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Authors: R.L. Stine - (ebook by Undead)

41 - Bad Hare Day

BOOK: 41 - Bad Hare Day
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BAD HARE DAY

 

Goosebumps - 41
R.L. Stine
(An Undead Scan v1.5)

 

 
1

 

 

“Pick a card, any card.” I spread out the deck of cards in front of Sue
Mailer, facedown. She giggled and picked one.

“Don’t show it to me,” I warned her. She glanced at the card, keeping it
hidden from me.

A small crowd of kids gathered on the school steps to watch. School was out
for the day. Sue showed them her card.

I love doing magic tricks—especially in front of an audience. My dream is
to be a great magician like my idol, Amaz-O.

I’ve been playing around with stage names. My real name is Tim Swanson—but
that’s way too boring for a professional magician. I’ve been thinking of calling
myself Swanz-O. My best friend, Foz, thinks Swanz-O sounds like a laundry
detergent.

“Now, Sue,” I said in a louder voice, so everybody could hear me. “Put the
card back in the deck.”

Sue slipped the card in with the others. I shuffled the deck and tapped it
three times. “I will now make your card rise to the top of the deck,” I
announced.

Tap, tap, tap. I picked up the top card and showed it to Sue. “Was this your
card?” I asked her.

Her eyebrows shot up in amazement. “The three of clubs!” she cried. “That was
my card!”

“How’d you do that?” Jesse Brown asked.

“Magicians never reveal their secrets,” I said, bowing. “And now, for my next
trick—”

“I know how he did it.” My little sister, Ginny, suddenly popped up in the
crowd. The sound of her scratchy voice made my hair stand on end. She loves to
spoil my magic shows.

But a true magician doesn’t let anything throw him. I grinned my biggest,
fakest grin at the little brat.

“Ladies and gentlemen, my lovely assistant, Ginny!”

“I’m not your assistant, freak-face,” Ginny snarled. “You won’t catch me
doing nerdy magic tricks. I’m into karate. Hi-ya!” She demonstrated her karate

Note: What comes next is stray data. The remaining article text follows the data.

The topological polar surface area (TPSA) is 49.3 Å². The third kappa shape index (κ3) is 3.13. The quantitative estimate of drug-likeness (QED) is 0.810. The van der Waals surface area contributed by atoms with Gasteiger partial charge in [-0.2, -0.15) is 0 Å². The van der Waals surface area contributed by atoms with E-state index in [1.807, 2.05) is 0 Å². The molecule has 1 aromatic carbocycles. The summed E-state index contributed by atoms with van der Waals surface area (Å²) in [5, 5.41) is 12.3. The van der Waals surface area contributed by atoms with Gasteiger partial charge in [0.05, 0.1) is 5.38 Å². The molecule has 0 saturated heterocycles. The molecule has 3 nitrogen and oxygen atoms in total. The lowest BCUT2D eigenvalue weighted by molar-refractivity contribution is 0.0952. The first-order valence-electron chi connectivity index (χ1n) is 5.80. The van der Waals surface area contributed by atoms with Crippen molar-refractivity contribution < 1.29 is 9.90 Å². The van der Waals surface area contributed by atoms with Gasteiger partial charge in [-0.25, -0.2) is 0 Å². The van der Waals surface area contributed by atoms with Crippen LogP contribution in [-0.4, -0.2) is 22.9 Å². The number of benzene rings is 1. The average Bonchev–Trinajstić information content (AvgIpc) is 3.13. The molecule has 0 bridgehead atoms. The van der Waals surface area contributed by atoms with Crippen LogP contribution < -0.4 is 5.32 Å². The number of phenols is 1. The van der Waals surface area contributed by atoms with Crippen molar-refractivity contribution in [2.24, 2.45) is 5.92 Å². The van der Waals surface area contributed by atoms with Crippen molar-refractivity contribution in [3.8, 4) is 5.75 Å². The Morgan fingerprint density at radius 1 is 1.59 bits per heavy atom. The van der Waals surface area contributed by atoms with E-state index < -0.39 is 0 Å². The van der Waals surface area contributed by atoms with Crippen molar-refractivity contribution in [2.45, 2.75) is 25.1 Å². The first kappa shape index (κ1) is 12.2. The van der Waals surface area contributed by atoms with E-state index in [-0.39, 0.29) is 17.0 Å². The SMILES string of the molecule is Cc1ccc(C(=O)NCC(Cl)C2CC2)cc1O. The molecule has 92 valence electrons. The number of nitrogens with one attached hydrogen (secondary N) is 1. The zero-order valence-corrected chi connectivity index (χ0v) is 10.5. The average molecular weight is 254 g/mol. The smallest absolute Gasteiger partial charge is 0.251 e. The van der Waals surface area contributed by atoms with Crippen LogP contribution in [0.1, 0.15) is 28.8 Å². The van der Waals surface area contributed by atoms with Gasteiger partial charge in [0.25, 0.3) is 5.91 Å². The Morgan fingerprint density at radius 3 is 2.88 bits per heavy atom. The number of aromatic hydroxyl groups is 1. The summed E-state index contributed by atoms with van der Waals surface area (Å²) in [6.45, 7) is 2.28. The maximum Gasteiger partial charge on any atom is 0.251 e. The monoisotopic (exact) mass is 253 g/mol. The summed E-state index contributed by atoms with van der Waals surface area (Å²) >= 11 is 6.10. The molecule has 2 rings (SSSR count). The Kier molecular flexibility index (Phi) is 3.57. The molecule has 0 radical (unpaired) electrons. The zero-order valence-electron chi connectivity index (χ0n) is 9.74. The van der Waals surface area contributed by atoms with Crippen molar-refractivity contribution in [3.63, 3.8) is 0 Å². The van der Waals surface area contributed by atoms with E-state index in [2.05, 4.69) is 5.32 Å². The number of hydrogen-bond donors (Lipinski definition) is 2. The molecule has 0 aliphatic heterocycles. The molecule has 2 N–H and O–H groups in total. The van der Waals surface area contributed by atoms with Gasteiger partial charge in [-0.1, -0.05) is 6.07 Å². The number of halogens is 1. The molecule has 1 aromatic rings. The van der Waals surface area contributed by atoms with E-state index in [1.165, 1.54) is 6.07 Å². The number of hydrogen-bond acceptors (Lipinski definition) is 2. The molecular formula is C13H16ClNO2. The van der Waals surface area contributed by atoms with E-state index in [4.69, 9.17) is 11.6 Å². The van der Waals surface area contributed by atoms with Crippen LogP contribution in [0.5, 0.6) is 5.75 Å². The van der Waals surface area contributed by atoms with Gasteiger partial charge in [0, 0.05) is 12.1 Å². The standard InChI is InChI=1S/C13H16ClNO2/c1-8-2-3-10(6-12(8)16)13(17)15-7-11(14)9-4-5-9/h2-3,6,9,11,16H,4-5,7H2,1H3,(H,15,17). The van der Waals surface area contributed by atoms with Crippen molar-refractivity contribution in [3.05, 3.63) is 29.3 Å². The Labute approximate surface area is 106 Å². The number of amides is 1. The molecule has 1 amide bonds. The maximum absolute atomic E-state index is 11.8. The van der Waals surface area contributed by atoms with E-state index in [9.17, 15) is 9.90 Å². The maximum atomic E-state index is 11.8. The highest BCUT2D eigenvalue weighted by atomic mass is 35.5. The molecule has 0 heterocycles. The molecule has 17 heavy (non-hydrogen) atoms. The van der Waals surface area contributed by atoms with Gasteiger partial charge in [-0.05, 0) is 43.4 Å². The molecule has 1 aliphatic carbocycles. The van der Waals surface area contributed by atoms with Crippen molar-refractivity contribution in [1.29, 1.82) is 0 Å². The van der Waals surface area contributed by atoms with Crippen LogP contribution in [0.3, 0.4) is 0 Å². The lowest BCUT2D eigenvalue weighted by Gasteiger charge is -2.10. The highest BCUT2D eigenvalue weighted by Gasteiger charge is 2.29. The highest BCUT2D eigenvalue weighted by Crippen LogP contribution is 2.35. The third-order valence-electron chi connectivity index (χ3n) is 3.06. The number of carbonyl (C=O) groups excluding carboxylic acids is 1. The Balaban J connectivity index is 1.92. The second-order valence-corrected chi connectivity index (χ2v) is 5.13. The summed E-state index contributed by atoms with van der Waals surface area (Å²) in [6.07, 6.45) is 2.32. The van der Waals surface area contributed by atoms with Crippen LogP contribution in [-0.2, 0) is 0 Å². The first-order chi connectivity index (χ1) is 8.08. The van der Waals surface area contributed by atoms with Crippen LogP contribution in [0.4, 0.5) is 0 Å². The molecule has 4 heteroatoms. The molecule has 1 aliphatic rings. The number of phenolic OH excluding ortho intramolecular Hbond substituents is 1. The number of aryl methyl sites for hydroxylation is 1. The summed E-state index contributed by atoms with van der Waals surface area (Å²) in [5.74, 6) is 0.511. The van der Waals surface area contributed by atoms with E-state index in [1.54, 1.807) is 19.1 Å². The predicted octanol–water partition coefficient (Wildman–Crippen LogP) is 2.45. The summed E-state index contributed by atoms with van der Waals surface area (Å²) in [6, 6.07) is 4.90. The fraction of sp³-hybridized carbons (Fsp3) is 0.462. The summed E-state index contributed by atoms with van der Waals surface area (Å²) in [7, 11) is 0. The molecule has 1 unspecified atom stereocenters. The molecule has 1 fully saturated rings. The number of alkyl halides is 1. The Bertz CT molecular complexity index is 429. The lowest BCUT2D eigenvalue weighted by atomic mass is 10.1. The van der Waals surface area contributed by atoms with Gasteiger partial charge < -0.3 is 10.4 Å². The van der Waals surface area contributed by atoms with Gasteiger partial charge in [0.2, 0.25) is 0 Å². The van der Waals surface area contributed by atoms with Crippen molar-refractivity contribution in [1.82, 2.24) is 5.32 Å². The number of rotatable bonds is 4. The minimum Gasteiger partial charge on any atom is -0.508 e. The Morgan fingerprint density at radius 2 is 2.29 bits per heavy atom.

chop.

Some of the kids laughed. I pretended to laugh, too. “Ha, ha. Isn’t she a
riot?”

Everybody says Ginny looks like an angel. She has long, wavy blond hair, rosy
cheeks, big blue eyes. People always ooh and aah over her.

No one ever oohs and aahs over me. I’ve got curly light-brown hair and hazel
eyes. I’m twelve, which Mom says isn’t a “cute age”.

My nose is long and curves up at the end like a hot dog. Ginny likes to flick
the end of my nose with her finger and say, “Boi-oi-oing.”

Her nose is small and perfect, of course.

I tried to continue my show, Ginny or no Ginny. I slipped the deck of cards
into my pocket and yanked out my magic scarf. “Now, be amazed as I—”

Ginny reached into my pocket and snatched out the cards. “Look, everybody!”
she cried, showing them the cards. “
All
the cards are the three of
clubs!”

Ginny started passing the cards around so everyone could see.

“Hey! Give those back!” I protested. I grabbed the cards away. It was true.
Every single card in the deck was the three of clubs. But no one was supposed to
know that.

“You’re a phony,” Sue mumbled.

“No—wait!” I cried. “Watch this!”

I whipped out my magic rings—two large silver hoops hooked together. The
kids quieted down a little.

“These silver rings are locked together,” I declared. “They’re completely
solid—linked together forever!” I tugged on them to show that they wouldn’t
come apart.

Then I handed them to Jesse. “Try to pull the rings apart,” I told him. He
pulled hard. He pulled lightly. He pulled hard again. He jangled them around.
The rings stayed hooked together.

I took them back. “The rings will never come apart,” I said. “Unless I say
the magic words.” I waved one hand over the rings. “Hocus pocus!” I gently
pulled the rings apart. A couple of kids clapped.

“You’re not going to fall for
that
old trick, are you?” Ginny mocked.
“You want to know how he does it?” She grabbed the rings away and began to
demonstrate. “They’re trick rings—”

“I will now make my lovely assistant disappear!” I cried, shoving Ginny
aside. “Beat it!”